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Why Chelsea Manning's Senate Run Is Illegal, And She Could Be Prosecuted For It

It's official: Chelsea Manning is running for Senate. The controversial candidate filed the paperwork to run as the Democratic candidate in Maryland in 2018, long before the deadline loomed.

She tweeted her certificate of candidacy from the Maryland State Board of Elections on Thursday. Campaign ads are already in the works and her supporters are gearing up for the election.

One thing that's being overlooked, however, is the fact that Manning's attempt to run is illegal, and she could be prosecuted for it.

Manning mad herself a household name when it was discovered that she leaded classified information from the military on WikiLeaks. At the time, Manning was still known as Bradley Manning and was an intelligence analyst in Iraq.

Manning was arrested and charged with 22 offenses for leaking more than 700,000 sensitive documents. The transgendered soldier was sentenced to 35 years in prison, but after seven years, former President Barack Obama commuted her sentence just days before ending his last term.

The charges and conviction don't prevent Manning from running for office, but her military status does. Manning is still currently listed as having active duty status.

According to federal and military regulations, people on active duty are prohibited from participating in partisan political activities, such as actively supporting a candidate or associating with political parties and organizations.

Manning remains on active duty on excess leave due to her court-martial status when she violated the Espionage Actg. The court-martial is still underway, and until the appeals process is complete, she must remain active. She is on non-pay status, though still is entitled to government health care benefits.

“It’s prohibited for the obvious reason that you don’t want someone serving two masters on active-duty,” said law professor and former military lawyer Victor M. Hansen.

Retired Army judge Dru Brenner-Beck tells the Daily Caller that as long as Manning is listed as active duty, attempting to run may be flirting with legal consequences. Running would subject her to another court martial.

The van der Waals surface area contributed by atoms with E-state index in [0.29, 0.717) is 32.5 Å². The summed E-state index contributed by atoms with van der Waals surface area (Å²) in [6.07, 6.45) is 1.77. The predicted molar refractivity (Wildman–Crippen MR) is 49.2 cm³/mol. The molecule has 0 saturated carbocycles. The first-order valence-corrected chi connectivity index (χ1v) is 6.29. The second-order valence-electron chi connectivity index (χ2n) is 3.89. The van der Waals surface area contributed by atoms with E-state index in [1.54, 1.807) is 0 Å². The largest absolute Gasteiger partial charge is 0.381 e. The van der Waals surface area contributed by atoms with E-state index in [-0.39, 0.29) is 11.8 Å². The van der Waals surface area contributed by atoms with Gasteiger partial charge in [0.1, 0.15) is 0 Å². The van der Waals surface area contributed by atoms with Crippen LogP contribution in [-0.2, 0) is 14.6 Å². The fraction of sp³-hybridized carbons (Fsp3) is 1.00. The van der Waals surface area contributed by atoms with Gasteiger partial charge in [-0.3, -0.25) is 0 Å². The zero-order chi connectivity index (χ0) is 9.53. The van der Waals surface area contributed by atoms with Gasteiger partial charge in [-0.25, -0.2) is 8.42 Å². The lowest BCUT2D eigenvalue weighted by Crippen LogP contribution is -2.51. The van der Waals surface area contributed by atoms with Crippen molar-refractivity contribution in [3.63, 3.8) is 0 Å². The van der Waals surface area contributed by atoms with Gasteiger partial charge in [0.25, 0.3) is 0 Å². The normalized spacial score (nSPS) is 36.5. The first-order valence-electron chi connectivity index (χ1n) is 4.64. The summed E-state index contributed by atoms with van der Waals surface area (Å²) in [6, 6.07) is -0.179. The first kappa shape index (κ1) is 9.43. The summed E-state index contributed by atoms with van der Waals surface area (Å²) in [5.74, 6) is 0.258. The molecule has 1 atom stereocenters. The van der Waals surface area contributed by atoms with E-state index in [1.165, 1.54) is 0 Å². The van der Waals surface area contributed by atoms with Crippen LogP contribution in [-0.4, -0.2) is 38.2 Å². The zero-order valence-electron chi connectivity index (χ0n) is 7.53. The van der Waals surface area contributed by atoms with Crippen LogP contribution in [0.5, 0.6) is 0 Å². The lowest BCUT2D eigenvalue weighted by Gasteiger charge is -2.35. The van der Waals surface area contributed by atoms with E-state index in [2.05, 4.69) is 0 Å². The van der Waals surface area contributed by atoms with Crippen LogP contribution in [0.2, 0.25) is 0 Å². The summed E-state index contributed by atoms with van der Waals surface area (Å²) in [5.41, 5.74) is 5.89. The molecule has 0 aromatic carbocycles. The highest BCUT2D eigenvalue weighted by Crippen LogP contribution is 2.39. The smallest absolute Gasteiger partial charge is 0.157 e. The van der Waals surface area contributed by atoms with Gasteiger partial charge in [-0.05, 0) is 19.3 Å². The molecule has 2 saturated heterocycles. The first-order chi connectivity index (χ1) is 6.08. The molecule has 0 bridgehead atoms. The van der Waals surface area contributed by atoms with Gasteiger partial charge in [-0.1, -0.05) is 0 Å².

“Her activities campaigning for herself and fundraising for herself may also violate other provisions of the DoD Directive, themselves separately punishable under the UCMJ, art. 92,” says Brenner-Beck.

Manning could get special permission from Secretary of Defense James Mattis, which could be arranged due to her excess leave. However, until that is granted, she could be leaving herself open to prosecution.

The question is, will she be prosecuted if she proceeds to run for office? President Donald Trump has not been a big supporter of Manning since Obama commuted her sentence.

He was outraged by her release, blasted Obama for it, and has called Manning an 'ungrateful traitor'.

Hanson doesn't believe prosecution would happen, though. Because she's on excess leave, "...she has less connection with the military than GOP Sen. Lindsey Graham did when he was an Air Force reserve judge advocate general and certainly less than Army Lt. Gen. H.R. McMaster does while serving as national security adviser to Donald Trump.”

Some wonder about the implications if the Pentagon doesn't prosecute Manning. Will other members of the military on active duty be encouraged to risk political activism or running for office?

If they believe that breaking these regulations will be overlooked, it's possible, even if unlikely.
Source: Daily Caller
Photo: Daily Caller, RT, Town Hall

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